The day was August 28, 1945 and the scene was a non descript office in Brooklyn, NY. Branch was the 64 year old GM of the Brooklyn Dodgers. He began his crucial convo with Jackie kinda awkwardly. “Do you have a girlfriend,” led things off. “Do you know why you were brought here,” was Branch’s quick followup. Jackie had no idea. He thought he was being called up to play for the fictitious Brooklyn Brown Dodgers team. Branch, you see, had been scouting Jackie in secret. He was recruiting the best athlete with the best attitude. Branch was an innovator that makes Billy Beane’s recent heroics look kinda bland.
You see, Branch Rickey wanted to innovate by integrating. Racially torn America was hardly ready. He knew he would only get one shot at getting this most difficult innovation into the world of baseball. Branch believed he could integrate the major leagues but it would take the right man to make it happen. So, he focused on Jackie’s character as much as his bat speed, fielding prowess, or skills around the base path. “I know you’re a good player,” Rickey began. “What I don’t know is whether you have the guts.” “I’m looking,” Rickey continued, “for a ballplayer with guts enough not to fight back.” Rickey knew Jackie would have to tolerate abuse after abuse with the superhuman commitment to never, ever hit back.
Knowing Jackie shared his Christian faith, Rickey brought a book with him that day titled Life of Christ, by Giovanni Papini. He flipped to the passage where Papini puts his spin on the Sermon on the Mount and refers to it as the most surprising, shocking teaching from the Bible. Rickey wanted Jackie to understand the kinda worldview it was gonna take to keep him from retailiating against the racial hatred he was sure to face. Jackie knew it. Jackie knew this was indeed humanly impossible, with God’s help – entirely possible.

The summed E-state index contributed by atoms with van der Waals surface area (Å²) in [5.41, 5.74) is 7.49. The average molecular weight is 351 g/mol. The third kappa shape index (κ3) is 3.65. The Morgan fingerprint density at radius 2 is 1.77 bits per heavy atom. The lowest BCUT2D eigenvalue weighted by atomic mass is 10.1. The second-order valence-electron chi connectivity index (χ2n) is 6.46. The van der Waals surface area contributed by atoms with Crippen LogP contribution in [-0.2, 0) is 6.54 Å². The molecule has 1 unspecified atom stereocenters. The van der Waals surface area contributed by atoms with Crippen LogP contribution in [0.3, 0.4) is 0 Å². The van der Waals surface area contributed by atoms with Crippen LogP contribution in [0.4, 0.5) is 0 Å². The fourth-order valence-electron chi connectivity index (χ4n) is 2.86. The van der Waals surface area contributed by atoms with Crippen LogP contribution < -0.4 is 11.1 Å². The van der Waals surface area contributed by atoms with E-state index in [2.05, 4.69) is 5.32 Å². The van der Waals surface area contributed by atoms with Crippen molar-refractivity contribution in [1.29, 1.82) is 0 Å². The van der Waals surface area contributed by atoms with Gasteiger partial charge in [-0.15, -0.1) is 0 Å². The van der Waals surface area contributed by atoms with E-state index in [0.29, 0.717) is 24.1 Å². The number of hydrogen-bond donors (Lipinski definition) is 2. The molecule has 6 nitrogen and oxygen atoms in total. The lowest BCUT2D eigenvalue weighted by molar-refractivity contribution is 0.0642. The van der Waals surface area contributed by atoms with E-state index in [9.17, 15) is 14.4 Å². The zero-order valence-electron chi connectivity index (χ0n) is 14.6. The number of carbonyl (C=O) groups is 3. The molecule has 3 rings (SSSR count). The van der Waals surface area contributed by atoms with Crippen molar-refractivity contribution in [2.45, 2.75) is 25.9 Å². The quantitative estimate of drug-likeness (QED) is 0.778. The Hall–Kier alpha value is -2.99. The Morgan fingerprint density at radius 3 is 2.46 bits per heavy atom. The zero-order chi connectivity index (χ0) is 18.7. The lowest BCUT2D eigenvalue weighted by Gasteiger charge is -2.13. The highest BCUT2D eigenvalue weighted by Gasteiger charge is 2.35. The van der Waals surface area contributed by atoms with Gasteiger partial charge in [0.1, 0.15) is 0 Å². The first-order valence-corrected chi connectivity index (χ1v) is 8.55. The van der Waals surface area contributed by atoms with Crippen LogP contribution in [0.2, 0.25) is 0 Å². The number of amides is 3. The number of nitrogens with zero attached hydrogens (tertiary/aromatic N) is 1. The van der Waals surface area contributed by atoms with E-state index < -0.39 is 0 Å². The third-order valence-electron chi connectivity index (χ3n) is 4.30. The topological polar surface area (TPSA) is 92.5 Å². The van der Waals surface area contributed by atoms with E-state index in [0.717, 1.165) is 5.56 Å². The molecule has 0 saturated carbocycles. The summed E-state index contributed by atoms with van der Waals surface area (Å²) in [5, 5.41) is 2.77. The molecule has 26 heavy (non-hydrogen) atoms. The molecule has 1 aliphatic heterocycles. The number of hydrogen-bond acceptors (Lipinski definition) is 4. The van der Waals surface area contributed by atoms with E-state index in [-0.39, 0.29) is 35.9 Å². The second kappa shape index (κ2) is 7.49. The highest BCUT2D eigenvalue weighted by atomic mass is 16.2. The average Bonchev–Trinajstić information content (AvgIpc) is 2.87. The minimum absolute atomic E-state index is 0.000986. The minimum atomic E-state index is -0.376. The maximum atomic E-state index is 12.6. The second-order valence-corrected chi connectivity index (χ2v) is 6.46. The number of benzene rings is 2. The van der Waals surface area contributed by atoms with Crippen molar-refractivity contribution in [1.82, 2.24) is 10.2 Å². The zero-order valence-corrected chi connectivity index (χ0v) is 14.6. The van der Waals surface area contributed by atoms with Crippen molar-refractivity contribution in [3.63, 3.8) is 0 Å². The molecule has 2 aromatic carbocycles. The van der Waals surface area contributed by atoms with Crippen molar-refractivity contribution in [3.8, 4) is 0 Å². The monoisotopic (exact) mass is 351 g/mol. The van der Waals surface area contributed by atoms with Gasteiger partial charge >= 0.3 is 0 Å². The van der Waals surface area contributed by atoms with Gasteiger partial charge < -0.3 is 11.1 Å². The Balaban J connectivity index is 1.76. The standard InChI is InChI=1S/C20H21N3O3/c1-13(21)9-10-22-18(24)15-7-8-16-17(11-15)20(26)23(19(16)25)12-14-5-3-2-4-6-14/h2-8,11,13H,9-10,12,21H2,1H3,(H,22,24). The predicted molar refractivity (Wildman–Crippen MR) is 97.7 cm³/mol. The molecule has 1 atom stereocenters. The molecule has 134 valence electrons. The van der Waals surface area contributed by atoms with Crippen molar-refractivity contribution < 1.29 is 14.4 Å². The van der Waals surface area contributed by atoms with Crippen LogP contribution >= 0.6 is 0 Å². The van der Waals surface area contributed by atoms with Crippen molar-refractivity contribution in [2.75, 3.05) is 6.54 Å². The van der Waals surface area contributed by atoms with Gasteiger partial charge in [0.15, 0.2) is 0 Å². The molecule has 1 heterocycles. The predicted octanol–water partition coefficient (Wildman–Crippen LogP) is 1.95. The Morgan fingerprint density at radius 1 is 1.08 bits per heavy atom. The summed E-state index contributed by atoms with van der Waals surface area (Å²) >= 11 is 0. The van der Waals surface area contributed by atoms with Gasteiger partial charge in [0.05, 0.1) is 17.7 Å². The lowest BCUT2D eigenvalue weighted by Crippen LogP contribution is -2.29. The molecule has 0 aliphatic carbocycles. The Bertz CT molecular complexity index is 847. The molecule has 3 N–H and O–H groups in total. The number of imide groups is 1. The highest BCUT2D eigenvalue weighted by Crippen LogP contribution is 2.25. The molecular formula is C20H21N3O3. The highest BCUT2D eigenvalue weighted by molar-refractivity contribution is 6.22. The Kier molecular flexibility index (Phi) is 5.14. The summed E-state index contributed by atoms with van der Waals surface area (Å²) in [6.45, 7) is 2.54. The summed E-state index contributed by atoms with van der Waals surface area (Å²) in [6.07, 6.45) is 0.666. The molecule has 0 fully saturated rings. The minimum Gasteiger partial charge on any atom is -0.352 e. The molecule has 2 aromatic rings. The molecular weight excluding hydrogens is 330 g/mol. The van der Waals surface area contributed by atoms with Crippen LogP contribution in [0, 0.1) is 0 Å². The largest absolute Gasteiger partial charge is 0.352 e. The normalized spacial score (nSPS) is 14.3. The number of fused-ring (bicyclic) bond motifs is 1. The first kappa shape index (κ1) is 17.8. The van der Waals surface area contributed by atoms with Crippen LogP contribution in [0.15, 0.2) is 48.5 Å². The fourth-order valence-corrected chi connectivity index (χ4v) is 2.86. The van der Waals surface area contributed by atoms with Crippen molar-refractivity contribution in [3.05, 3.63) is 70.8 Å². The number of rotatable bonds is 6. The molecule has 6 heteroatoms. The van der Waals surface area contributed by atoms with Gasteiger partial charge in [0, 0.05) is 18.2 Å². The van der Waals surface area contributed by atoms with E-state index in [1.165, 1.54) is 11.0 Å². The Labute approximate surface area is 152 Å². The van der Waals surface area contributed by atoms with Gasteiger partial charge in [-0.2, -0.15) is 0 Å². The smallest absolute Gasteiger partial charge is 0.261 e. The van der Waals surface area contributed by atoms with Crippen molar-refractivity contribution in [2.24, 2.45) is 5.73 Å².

So, as Eric Metaxas writes in his book titled 7 Men And The Secret to Their Greatness, “Jackie Roosevelt Robinson and Branch Rickey shook hands. And there, in that fourth floor office in Brooklyn to which Jackie had ridden in a whites – only elevator, under a portrait of Abraham Lincoln, history was made. It was a momentous day not only for baseball but for America.”
Jackie would make history. Jackie would prove he was strong – strong enough to not fight back once over the course of 151 games during his first major league season. Thanks Jackie and Branch for modeling the way, embracing pain and suffering, and modeling truth in LOVE. Thanks for showing a hurting world that love conquers all. Thanks for the civil sCORE. Thanks for innovating by integrating. Today, American leader, think about where your system could use a little innovation by integrating. We’ve come a long way since 1945 and we’re in need of some Branch/Robinson like leaders to take us further along the road less traveled. What are you doing to integrate, friend? Good…